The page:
I used to be able to before I had kids, and work, and dishes and laundry, but since these little joys came into my life you can more often find me scanning a magazine, than reading a book. Which is a bit rubbish really, especially since I’m fairly keen on writing a book or two, and I have it on good authority that to write good books it helps if you read them!
So in the general mood of self-improvement, I’ve decided to rediscover this old love and set up a book review spot on the blog. As luck would have it, I was sent my very first review project shortly after this New Year resolution was made and last weekend I finally had some time to sit down and read.
I’d forgotten how wonderful it is to lose yourself in a good book – it’s the perfect antidote to the daily stresses.
Pear Shaped – Stella Newman
A novel about love, heartbreak and dessert.
This first novel by London writer Stella Newman is a delicious treat but comes with guilt-free bonus – the descriptions of puddings of the most unimaginably scrumptious kind, are food for the mind not the hips. It’s witty, wise and came with a free chocolate brownie recipe. What’s not to like?
Sophie Klein, Queen of the Puddings and typical thirty-something London girl, cannot stop herself from indulging in a relationship with the wrong kind of man.
The novel opens with: Two girls walk into a bar. There is no punchline.
What there is however, is a serious of bitter-sweet observations about relationships and how easy it is to be sucked in. Sophie is drawn to James, a charismatic though elusive older man who appears to be ready to settle down with a nice girl after a string of relationships with vapid hosiery model types. Of course, though Sophie is a nice girl, she is also a keen cook and not the type to push food around a plate. A conflict immediately arises between who the reader knows Sophie truly is and the player type we suspect James is.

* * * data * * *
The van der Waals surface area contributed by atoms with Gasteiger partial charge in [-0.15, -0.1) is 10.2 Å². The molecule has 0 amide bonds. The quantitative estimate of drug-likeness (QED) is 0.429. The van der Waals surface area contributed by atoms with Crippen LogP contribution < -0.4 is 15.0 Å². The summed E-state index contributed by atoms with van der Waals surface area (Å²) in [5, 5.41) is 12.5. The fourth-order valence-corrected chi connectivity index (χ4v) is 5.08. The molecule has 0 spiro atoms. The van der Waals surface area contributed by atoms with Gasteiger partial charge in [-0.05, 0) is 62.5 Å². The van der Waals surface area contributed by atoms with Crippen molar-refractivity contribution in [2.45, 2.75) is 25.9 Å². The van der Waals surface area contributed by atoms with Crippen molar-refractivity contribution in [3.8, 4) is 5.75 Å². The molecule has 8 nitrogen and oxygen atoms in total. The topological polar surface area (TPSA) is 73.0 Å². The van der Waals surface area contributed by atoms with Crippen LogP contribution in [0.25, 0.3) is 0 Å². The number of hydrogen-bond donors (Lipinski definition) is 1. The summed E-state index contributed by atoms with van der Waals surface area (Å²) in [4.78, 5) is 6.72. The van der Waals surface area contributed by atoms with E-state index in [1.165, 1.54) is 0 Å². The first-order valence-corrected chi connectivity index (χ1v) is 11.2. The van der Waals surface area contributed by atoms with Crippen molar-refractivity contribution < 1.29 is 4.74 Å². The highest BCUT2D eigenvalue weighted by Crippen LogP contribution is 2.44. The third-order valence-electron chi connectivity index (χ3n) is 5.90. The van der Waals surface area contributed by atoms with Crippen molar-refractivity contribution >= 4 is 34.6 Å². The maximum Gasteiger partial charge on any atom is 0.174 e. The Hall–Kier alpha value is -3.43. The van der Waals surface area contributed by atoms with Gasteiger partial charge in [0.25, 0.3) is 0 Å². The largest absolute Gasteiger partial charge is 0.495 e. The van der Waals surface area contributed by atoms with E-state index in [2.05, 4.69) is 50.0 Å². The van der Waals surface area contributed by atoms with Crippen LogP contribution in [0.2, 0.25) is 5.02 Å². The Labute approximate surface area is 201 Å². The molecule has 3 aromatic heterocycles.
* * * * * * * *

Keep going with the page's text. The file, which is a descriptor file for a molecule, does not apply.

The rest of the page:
The resultant car crash of a relationship is sad but recognisably survivable. Stella Newman writes poignantly about the total despair of heart break and then lifts the mood with the kind of self-deprecating humour that ensures the novel doesn’t slide into an EastEnders’ soap opera. The description of a very pissed dinner date later in the novel was absolutely priceless – it almost made me wonder if it had been lifted in its entirety from the writer’s own life.
Stella Newman’s characters are vividly drawn, and I found it easy to identify with Sophie despite the odd description of her being a curvy size 10 with ‘tits and an arse’. ‘Real curves,’ James tells her. Liar, liar pants on fire, the reader can’t help screaming at him. Yet I also wondered if short, size 1o girls really do have ‘real curves’ at all. It does seem to be an unusual body type, curvacious women tend to be size 12 or 14 at least, but maybe that’s just me being picky after eating all that Christmas ham!
It was ultimately heart warming to see Sophie’s character grow and eventually forgive, but my hope that James might be redeemed was the spur that kept me reading fast to the end. Would he finally realise his superficiality? Would there be a happy ever after, not just for Sophie, but for James also?
The description of Sophie’s yummy puddings were almost as satisfying as actually eating it, and the sharp observations of the food service industry and advertising and marketing industries were hilarious. Somehow I can imagine that a male ad exec somewhere has actually come up with an offensive brand name like Fat Cow!
It’s not surprising that soon after finishing the book I was keen to race out to my nearest M&S Food store to check out their puddings, or to look out for some of the haunts that Sophie had so lovingly described, on my next trip into London.
I enjoyed Pear Shaped and can happily report that I did indeed manage to consume the entire serving in one sitting.
Vegemitevixen Rating: 4/5
Ease of Read: Easy – able to read and enjoy whilst still occasionally nodding to children or partner’s requests Chick Lit – 5/5 Something for a long plane trip, or for losing yourself in on a cold winter’s afternoon.
Buy it now via Amazon. Click on the image link above.
Enjoy more of Stella Newman’s writing on her blog.